The top-prize Palme d'Or, presented by visiting Hollywood royalty Jane Fonda, went to 4 Months, 3 Weeks & 2 Days, Cristian Mungiu's exemplary Romanian drama about a young woman seeking an illegal abortion for her college roommate in the waning says of the Ceausescu regime. That was an excellent choice, and more or less expected for the strong, grim film that had earned a consensus of critical esteem, and has been picked up for distribution around the world (including the U.S.). It was also a tribute to a country whose cinema industry is on the rise; another Romanian effort, Cristian Nemescu's California Dreamin', yesterday won the main prize for the Un Certain Regard sidebar selection.
The acting awards went to two performances of grieving spouses. Konstantin Lavronenko was cited for The Banishment, the Russian film about a crumbling marriage, in a slim fortnight for male actors though Josh Brolin and Javier Bardem would have been more than worthy for their roles in Joel and Ethan Coen's No Country for Old Men. This was a year for les femmes, with many films about woman isolated in their passion or misery. One of those performances, Jeon Do-yeon's in the Korean Secret Sunshine, was the favorite to take Best Actress, and it did.
"There's always a surprise film that wins a prize," French critic Michel Ciment said last night, "and a film that surprises by not winning." The unexpected winner, of the Grand Prix du Jury (second place), was Naomi Kawase's The Mourning Forest, yet another parable of grieving and reconciliation. An old widower, institutionalized with dementia, is cared for by a woman who herself has lost her young son. (There were important deaths in every one of the winning films.) Determined to set the spirit of his dead wife free, the man sets out on a long quest through a forest, accompanied by the younger woman. It's a serious film that could touch anyone haunted by the loss of a loved one. But the movie hadn't the ultimate dramatic impact to earn one of Cannes' most esteemed prizes.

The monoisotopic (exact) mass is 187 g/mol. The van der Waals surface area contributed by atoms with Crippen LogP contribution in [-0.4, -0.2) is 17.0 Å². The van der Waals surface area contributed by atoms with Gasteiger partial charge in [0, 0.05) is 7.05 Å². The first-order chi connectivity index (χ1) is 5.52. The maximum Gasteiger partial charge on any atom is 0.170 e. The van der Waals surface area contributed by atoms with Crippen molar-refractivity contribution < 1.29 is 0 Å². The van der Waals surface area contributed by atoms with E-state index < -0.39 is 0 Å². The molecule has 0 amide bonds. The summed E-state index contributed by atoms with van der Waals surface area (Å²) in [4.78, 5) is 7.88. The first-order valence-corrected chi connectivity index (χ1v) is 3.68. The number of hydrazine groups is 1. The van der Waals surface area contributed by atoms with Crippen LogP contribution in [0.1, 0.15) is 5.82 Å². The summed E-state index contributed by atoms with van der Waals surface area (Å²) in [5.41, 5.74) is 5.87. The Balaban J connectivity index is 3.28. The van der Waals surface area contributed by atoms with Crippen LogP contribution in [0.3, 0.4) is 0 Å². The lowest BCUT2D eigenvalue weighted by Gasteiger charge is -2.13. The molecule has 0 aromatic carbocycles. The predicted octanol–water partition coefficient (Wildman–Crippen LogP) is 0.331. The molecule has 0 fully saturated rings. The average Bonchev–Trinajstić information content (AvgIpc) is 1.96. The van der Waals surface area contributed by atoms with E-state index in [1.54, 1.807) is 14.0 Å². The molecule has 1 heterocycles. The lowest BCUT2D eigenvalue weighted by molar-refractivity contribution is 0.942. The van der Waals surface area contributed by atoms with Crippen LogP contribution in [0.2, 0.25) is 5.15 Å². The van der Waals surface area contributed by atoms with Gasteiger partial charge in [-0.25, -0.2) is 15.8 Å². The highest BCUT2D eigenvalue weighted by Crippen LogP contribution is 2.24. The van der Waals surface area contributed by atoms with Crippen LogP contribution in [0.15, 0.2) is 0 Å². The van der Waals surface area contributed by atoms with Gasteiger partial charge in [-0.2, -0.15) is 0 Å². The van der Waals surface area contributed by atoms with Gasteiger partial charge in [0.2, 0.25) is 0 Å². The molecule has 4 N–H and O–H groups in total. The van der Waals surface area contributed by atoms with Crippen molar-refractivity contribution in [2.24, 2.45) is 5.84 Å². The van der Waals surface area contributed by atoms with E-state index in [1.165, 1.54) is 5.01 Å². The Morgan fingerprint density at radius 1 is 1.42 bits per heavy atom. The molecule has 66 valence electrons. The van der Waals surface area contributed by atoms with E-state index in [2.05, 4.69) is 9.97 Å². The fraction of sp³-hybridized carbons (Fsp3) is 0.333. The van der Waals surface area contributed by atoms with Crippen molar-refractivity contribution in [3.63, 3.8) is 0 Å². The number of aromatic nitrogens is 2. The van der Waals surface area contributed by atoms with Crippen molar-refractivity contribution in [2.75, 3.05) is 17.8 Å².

Of the six films tagged as front-runners 4 Months, Julian Schnabel's The Diving Bell and the Butterfly, Marjane Satrapi's Persepolis, Carlos Reygadas' Stellet Licht, Fatih Akim's German-Turkish family drama The Edge of Heaven and the Coens' adaptation of a Cormac McCarthy novel all but one was lauded tonight. The one you might be looking forward to: the Coen movie.
Of the rest, Schnabel's energetic true-life story of a man who learns to communicate after being immobilized by a stroke won the director prize. Satrapi's beguiling autobiographical animation shared the Jury Prize (third place) with Reygadas' very demanding, even more rewarding story of a Mennonite family in Northern Mexico. The screenplay citation went to the Akim film, the story of three parent-child relationships that get sundered; and if the script has more coincidences and withheld identities than a whole season of an American soap opera, it certainly held the interest and provided a showcase for some handsome performances and a budding directorial talent.